The formal release of the standards will be done within the next two months, after completion of field and durability trials of sample products. It is expected that a new industry sector will emerge catering to the high volume, low-cost charging infrastructure for EVs, the statement added.
With most charging systems developed across the globe addressing higher levels of power and very expensive for wide-spread deployment, the Department of Science and Technology (DST), the Office of the Principal Scientific Advisor (PSA) to the Government of India, in close coordination with NITI Aayog team had taken on this challenge, the statement added.
"The group had set a target price of less than Rs 3,500 (USD 50) for a smart AC charge point operated with a smartphone, for a global breakthrough in affordable EV charging infrastructure. Fast-track development of the standard, close working between industry and government, and diligent testing and validation has met with success," it said.
Several Indian manufacturers are already on board to make this charging point device as per Indian Standards, with target prices starting as low as Rs 3,500.
As per industry estimates, the charging units currently available for electric two and three wheelers in the market are priced upwards of Rs 10,000.
The government said the fastest adoption of EVs is expected to be in two-wheelers and three-wheelers as the share of Internal Combustion Engine (ICE) versions of these vehicle types account for around 84 per cent of total vehicle sales in India.
"By 2025, forecasts expect up to 4 million of such vehicles (EV) could be sold each year, growing to almost 10 million by 2030. Any charging solution to serve this sector must be highly scalable, easily accessible by public; it should support interoperability, and be affordable," the statement added.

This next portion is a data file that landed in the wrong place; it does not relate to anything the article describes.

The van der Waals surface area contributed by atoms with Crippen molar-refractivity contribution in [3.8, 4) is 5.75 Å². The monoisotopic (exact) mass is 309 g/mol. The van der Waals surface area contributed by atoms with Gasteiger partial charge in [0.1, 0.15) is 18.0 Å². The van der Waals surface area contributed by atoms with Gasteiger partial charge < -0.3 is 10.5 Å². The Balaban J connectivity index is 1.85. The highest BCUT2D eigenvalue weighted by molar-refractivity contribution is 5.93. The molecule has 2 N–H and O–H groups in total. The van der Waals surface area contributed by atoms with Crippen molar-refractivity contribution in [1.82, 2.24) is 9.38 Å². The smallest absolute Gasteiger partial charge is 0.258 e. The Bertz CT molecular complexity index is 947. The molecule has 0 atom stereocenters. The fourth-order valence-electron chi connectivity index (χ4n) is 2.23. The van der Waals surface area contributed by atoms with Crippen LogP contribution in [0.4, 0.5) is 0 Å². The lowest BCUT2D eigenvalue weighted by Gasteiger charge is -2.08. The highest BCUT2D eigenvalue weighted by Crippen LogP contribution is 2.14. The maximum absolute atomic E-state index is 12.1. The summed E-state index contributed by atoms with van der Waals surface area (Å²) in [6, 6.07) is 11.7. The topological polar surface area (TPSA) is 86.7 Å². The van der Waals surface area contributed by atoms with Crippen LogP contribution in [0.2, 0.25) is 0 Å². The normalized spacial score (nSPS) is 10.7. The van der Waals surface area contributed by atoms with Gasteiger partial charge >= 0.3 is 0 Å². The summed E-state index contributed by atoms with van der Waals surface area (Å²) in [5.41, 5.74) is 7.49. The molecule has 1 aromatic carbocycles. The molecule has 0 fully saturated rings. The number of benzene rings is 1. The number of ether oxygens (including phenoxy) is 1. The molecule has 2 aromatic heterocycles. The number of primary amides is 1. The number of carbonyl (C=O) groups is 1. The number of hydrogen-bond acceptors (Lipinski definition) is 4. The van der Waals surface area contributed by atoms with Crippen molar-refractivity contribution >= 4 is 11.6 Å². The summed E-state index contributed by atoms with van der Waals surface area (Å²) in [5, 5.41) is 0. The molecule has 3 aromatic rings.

NITI Aayog Vice Chairman Rajiv Kumar said the emphasis on charging points rather than costly charging stations has led to the accelerated efforts by the team for developing the LAC charging standard for the light electric vehicles segment, as the next logical step.
V Sumantran, Chairman, DST-PSAO Group on Charging Infrastructure said this effort brought out the talent in India for intelligent cost-innovation.
"Affordability constraints in India demand that we address problems keeping in mind both cost and scalability," he added.
According to the statement, the low-cost AC chargepoint (LAC) allows up to 3kW of power to be drawn to charge e-scooters and e-autorickshaws. It is intended to be highly scalable and deployed in any place where a 220V 15A single phase line is available mainly targeting parking lots of metro and railway stations, shopping malls, hospitals, office complexes, apartments and even kirana and other shops.
The user's smartphone will communicate with the LAC via low-power Bluetooth and links up to a back-end where transaction payment and analytics are enabled. The user's smartphone can be used for multiple accounts and payment options, the statement said.
(Only the headline and picture of this report may have been reworked by the Business Standard staff; the rest of the content is auto-generated from a syndicated feed.)
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